We both love how Matthew has taken the concept of sin and given a breath of fresh air to the topic. You must read this book because in its pages you will finally gain a biblical perspective on sin and what it takes to free yourself from the bonds that so easily entangle!

Gary and Michael Smalley
Smalley Relationship Center
When mental illness afflicts a loved one, how can we understand what is happening and respond appropriately? This biblically-literate and scientifically-informed book offers helpful insight, encouragement, and practical advice. For pastors and for those who hurt for those who hurt, Matthew Stanford offers sensitive and welcome guidance.

David G. Myers, Ph.D.
Professor of Psychology, Hope College and author of Psychology Through the Eyes of Faith.

Tuesday, March 23, 2010

Women, Depression and the Church (Part 1)

After the birth of our second child Caleb, my wife Julie became co-coordinator of a women’s outreach ministry at our local church. She was on a steering committee of 10women, all of whom were married and had young children. Julie knew all of the women well but quickly found out something she didn’t know, 7 out of the 10 women (70%) were taking antidepressant medication. This came as a shock to us, not because someone would be on an antidepressant medication but because of the sheer number of women in the group taking them.

All of the women in the group were very open about their antidepressant use and the struggles that had lead them to get the medication. Many said that they felt like they couldn’t handle life, that they were overwhelmed having to meet so many people’s needs. They felt like they were not good mothers and wives. They described feeling a lack of fulfillment in their lives, they were exhausted and it was taking a toll on their marriages. One woman said “I couldn’t stand to be around myself”. So they all sought out something from their family physician that would help them feel better about life and themselves.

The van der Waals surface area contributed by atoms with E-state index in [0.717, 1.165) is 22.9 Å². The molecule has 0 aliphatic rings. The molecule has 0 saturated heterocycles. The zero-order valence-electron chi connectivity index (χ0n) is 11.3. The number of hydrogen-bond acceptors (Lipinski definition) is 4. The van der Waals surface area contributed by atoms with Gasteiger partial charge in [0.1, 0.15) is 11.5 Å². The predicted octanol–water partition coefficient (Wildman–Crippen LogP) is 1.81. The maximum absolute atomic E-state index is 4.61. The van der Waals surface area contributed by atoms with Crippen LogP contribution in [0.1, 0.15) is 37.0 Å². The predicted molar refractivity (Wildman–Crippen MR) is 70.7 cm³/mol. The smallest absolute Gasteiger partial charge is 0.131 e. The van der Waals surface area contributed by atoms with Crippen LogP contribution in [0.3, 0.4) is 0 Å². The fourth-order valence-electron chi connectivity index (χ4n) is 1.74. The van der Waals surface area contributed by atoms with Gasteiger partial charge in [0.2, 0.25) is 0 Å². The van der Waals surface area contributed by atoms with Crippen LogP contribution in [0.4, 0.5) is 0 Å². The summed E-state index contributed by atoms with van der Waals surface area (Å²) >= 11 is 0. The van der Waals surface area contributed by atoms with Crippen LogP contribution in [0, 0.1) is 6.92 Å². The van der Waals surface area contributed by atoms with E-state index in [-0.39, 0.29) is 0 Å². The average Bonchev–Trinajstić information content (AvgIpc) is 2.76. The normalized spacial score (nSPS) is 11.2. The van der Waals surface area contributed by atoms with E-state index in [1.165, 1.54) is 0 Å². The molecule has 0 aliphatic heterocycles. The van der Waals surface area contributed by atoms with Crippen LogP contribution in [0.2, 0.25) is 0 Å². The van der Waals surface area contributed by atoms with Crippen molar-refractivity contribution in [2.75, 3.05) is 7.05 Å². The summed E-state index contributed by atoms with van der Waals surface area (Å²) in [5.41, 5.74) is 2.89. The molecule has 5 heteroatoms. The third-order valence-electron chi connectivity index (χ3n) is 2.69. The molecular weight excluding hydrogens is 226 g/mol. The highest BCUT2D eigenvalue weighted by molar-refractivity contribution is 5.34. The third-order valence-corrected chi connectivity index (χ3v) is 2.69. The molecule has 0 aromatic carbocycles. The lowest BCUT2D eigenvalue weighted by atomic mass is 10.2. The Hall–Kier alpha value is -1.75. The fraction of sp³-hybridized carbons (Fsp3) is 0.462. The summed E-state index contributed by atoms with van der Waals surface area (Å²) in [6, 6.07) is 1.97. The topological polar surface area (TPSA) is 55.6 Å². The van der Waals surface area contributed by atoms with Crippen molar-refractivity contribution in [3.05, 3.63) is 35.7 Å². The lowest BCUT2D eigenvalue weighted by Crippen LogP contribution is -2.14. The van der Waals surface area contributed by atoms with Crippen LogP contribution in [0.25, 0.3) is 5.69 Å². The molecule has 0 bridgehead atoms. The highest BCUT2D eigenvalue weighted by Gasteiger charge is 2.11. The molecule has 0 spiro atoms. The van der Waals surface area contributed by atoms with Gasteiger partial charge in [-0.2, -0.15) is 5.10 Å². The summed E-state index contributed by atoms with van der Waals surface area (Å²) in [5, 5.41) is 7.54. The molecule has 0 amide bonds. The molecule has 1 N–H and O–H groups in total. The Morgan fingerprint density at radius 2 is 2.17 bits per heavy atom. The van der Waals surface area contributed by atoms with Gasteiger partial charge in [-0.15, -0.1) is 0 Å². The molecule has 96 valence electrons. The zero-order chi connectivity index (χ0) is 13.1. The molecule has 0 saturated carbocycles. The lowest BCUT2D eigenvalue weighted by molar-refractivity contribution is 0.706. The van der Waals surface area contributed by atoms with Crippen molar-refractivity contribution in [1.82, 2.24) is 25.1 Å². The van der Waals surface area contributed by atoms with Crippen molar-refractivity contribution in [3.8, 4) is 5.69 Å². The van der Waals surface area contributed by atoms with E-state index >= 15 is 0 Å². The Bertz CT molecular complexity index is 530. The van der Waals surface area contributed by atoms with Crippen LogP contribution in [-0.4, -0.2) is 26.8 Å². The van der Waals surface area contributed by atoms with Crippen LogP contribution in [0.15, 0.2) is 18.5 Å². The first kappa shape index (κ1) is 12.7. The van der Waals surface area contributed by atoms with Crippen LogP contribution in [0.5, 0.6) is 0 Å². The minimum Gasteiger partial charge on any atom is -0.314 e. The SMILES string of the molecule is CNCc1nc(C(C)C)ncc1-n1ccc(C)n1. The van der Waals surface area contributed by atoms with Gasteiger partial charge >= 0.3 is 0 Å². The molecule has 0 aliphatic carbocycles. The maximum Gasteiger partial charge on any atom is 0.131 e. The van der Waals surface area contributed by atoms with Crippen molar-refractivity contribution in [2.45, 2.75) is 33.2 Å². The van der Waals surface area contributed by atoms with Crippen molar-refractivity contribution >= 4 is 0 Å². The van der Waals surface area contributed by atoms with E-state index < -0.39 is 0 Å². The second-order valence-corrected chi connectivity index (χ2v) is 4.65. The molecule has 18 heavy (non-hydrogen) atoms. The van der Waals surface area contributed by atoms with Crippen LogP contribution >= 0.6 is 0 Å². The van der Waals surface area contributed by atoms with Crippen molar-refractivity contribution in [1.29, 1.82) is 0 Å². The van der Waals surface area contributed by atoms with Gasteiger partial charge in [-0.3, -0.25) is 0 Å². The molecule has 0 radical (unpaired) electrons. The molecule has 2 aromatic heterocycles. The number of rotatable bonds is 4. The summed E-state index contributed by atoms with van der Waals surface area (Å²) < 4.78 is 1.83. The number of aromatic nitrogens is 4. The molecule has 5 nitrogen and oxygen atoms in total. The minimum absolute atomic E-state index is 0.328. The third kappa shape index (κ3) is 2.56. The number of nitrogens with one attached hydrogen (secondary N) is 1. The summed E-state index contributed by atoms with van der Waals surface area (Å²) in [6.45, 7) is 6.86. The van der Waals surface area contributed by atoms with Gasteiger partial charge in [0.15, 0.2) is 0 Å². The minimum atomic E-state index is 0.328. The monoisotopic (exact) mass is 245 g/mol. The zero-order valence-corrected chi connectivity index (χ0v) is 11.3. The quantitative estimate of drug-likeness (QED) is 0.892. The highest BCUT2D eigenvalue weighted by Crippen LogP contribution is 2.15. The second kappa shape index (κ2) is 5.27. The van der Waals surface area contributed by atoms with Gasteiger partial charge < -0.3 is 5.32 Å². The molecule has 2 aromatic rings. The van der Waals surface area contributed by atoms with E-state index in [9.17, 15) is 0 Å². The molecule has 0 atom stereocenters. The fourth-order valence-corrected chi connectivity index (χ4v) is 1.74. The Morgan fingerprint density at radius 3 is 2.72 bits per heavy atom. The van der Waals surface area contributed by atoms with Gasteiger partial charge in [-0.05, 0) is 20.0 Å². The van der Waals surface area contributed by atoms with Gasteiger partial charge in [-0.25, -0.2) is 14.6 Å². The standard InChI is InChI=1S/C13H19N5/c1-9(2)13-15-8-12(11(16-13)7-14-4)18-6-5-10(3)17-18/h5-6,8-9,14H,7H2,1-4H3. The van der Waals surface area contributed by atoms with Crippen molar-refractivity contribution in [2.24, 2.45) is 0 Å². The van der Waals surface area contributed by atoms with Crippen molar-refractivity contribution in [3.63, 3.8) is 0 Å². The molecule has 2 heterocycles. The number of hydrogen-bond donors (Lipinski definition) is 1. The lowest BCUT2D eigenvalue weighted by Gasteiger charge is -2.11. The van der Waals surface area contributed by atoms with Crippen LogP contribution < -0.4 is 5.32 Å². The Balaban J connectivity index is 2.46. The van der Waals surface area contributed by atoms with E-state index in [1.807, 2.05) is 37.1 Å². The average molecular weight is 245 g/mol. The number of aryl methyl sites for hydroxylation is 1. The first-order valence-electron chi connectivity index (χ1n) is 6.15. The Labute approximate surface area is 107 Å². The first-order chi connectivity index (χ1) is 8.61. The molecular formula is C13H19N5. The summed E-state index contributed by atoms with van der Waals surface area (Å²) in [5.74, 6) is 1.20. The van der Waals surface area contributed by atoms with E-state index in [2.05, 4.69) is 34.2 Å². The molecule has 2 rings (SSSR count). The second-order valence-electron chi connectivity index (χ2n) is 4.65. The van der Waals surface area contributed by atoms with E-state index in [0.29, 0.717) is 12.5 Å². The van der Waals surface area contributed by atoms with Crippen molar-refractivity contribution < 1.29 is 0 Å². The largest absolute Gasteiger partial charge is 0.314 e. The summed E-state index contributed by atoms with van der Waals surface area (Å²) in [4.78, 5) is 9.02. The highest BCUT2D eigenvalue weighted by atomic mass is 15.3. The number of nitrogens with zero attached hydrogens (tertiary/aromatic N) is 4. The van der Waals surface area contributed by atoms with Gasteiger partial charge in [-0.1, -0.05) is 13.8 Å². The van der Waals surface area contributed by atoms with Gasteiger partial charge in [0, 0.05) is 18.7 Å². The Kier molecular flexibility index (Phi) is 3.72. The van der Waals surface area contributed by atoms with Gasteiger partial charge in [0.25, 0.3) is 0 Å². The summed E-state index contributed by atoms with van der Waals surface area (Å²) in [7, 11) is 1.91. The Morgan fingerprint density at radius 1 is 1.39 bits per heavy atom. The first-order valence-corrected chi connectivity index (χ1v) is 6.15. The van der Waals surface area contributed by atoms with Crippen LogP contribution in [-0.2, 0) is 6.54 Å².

We all know someone who is taking an antidepressant medication. And I certainly do not want to deny the potential benefits of these medications in individuals who truly need them. But while it is generally accepted that 5% of Americans suffer from clinical depression (women more than men) a far greater percentage of the population is being treated with antidepressants. This dramatic increase in the prescribing of psychiatric medications over the last two decades has caused some in the Christian community to question the legitimacy of depression as a psychiatric disorder and the use of antidepressant medications by those in the church.

In a recent study I conducted to investigate this problem I found that Texas pastors perceived biological causes as more important than psychosocial and spiritual causes for all mental disorders. There was however, significant variability in how much of a contribution the pastors believed spiritual factors influence various disorders. Spiritual factors were perceived to make a significant contribution in major depressive disorder but thought to have little influence in cases of schizophrenia and bipolar disorder. This may result from the fact that depression has a sub-clinical manifestation, as mentioned above, not seen with schizophrenia and bipolar disorder. A sub-clinical manifestation of depression could rightly be perceived by a pastor as resulting from spiritual factors (e.g., guilt over sinful behavior, poor marital relationship). Exposure to these types of sub-clinical problems might cause an over generalization of spiritual influences to all “depression” regardless of the severity. This same type of type of generalization would not be possible in disorders without sub-clinical manifestations like schizophrenia and bipolar disorder.

It is important to realize that being “depressed” or having the “blues” is different than meeting criteria for major depressive disorder. To limit confusion and facilitate appropriate treatment I recommend that an individual not begin taking antidepressant medication unless they have undergone a full psychological assessment (which takes several hours and is usually done by a clinical psychologist) to determine if they truly meet the criteria necessary for a diagnosis of major depression.

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